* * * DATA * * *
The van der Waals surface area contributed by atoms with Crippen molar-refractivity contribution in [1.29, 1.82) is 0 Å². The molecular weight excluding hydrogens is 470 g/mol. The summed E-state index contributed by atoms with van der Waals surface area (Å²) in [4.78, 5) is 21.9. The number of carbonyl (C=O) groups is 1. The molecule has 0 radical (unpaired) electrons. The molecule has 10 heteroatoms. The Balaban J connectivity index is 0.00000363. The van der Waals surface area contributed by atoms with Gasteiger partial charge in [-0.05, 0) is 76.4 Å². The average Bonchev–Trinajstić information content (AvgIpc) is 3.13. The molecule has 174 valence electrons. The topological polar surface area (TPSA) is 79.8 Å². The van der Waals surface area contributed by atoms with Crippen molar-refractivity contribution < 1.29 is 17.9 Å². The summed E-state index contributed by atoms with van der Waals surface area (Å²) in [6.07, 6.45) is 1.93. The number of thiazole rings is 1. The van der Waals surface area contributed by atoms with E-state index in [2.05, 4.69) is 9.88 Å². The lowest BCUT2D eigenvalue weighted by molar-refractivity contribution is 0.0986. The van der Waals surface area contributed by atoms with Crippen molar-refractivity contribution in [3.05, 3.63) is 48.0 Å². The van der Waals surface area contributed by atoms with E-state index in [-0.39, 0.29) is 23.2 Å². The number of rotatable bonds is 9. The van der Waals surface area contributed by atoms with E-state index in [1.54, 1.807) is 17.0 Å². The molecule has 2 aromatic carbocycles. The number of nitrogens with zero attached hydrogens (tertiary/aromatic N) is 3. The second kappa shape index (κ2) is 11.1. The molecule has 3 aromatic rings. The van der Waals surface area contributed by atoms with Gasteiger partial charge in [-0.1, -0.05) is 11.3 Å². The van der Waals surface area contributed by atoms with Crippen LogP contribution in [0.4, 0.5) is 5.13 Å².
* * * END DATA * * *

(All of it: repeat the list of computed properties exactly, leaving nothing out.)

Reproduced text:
The van der Waals surface area contributed by atoms with Crippen molar-refractivity contribution in [1.29, 1.82) is 0 Å². The molecular weight excluding hydrogens is 470 g/mol. The summed E-state index contributed by atoms with van der Waals surface area (Å²) in [4.78, 5) is 21.9. The number of carbonyl (C=O) groups is 1. The molecule has 0 radical (unpaired) electrons. The molecule has 10 heteroatoms. The Balaban J connectivity index is 0.00000363. The van der Waals surface area contributed by atoms with Gasteiger partial charge in [-0.05, 0) is 76.4 Å². The average Bonchev–Trinajstić information content (AvgIpc) is 3.13. The molecule has 174 valence electrons. The topological polar surface area (TPSA) is 79.8 Å². The van der Waals surface area contributed by atoms with Crippen molar-refractivity contribution < 1.29 is 17.9 Å². The summed E-state index contributed by atoms with van der Waals surface area (Å²) in [6.07, 6.45) is 1.93. The number of thiazole rings is 1. The van der Waals surface area contributed by atoms with E-state index in [2.05, 4.69) is 9.88 Å². The lowest BCUT2D eigenvalue weighted by molar-refractivity contribution is 0.0986. The van der Waals surface area contributed by atoms with Crippen molar-refractivity contribution in [3.05, 3.63) is 48.0 Å². The van der Waals surface area contributed by atoms with E-state index in [-0.39, 0.29) is 23.2 Å². The number of rotatable bonds is 9. The van der Waals surface area contributed by atoms with E-state index in [1.54, 1.807) is 17.0 Å². The molecule has 2 aromatic carbocycles. The number of nitrogens with zero attached hydrogens (tertiary/aromatic N) is 3. The second kappa shape index (κ2) is 11.1. The molecule has 3 aromatic rings. The van der Waals surface area contributed by atoms with Gasteiger partial charge in [-0.1, -0.05) is 11.3 Å². The van der Waals surface area contributed by atoms with Crippen LogP contribution in [0.4, 0.5) is 5.13 Å².